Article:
On the other hand, the show's Dolby TrueHD 5.1 soundtrack is fantastic, offering all the bombast and directionality one would expect from a blockbuster feature action movie. As I mentioned above, I saw some complaints about the lack of action in the first season. Well, this second season opens with action and keeps up the pace episode after episode. Gunfire close and far whizzes by across the soundscape from front to back. Rocket launchers blast their payload from the foreground to the background. The soundtrack soars, with great dynamic range. And, of course, the sound of a whole crowd of Skitters clacking across debris and buildings toward the viewer is a creepy-crawling audio experience that just might give the viewer nightmares. There are some minor details that reveal "Falling Skies" as blockbuster TV and not a major motion picture, but the soundtrack isn't one of them. A French Dolby Digital 5.1 mix, English captions for the deaf and hard of hearing, and French, Portuguese, Spanish, and Thai subtitles are also included.
The rest of the video extras are more promotional in nature -- they were probably extra content on the "Falling Skies" website. "Terry O'Quinn is Manchester" (1:46, HD) promotes the "Lost" star as the newest addition to the cast. "Creating the Crawlies" (1:12, HD) glances at one of the new monsters the 2nd Mass faces in the new season. "Designing the Spaceship" (1:23, HD) digs into the look of the spaceship that Tom stepped onto at the end of Season 1, showing off some concept art and explaining some of the alien technology. "Team Skitter" (2:48, HD) spends some time with the performers and puppeteers who bring the Skitters to life, peeking into the technology and the logistics of playing one of the creatures. Video extras conclude with an animated trailer (1:13, HD), illustrated by the team at Dark Horse Comics. Although the menu makes it out to be a trailer for Season 2, it seems to be more of a trailer for a comic book that takes place between the two seasons.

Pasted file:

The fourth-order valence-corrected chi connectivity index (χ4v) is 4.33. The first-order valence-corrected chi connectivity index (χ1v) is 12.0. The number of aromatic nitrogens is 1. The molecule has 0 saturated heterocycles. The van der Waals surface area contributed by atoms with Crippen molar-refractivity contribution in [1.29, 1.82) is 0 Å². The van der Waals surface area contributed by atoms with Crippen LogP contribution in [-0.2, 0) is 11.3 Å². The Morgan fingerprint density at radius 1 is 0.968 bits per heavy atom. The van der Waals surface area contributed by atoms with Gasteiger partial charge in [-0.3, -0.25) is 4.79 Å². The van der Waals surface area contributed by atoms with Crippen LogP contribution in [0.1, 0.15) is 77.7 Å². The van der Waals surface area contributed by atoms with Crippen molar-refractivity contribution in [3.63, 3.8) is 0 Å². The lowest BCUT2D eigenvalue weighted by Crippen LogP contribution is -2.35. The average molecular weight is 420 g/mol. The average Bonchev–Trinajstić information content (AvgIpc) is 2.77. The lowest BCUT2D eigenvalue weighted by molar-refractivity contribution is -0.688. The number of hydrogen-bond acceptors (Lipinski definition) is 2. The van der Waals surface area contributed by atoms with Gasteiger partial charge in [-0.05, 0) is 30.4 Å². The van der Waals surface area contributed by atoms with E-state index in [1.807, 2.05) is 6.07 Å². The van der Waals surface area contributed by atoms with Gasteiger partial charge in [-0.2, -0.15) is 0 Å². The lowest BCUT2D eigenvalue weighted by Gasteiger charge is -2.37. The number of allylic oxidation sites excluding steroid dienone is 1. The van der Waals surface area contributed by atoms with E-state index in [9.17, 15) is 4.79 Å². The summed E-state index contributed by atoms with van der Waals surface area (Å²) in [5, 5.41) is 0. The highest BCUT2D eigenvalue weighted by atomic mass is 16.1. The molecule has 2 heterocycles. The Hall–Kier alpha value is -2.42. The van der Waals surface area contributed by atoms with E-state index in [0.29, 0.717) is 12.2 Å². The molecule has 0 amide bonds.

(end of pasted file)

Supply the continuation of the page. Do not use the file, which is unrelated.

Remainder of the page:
One audio commentary is included on Disc 1, on the episode "Worlds Apart", featuring Noah Wyle, co-executive producer / director Greg Beeman, and writer Mark Verheiden. With the basics covered by the making-of featurette, the trio are more screen-specific on this track, focusing more on the day-to-day, shot-to-shot, and episode-specific challenges of what's happening on-screen rather than their overall goal for the season. The track is dominated by Beeman and Verheiden, with Wyle chiming in with jokes and on-set memories from time to time.
Three more audio commentaries are included on Disc 2, on the episodes "Homecoming" (Wyle, Beeman, Aubuchon), "Molon Labe" (Wyle, Aubuchon, writers Bradley Thompson and David Weddle), and "A More Perfect Union" (Wyle, Beeman, Aubuchon, Thompson, and Weddle).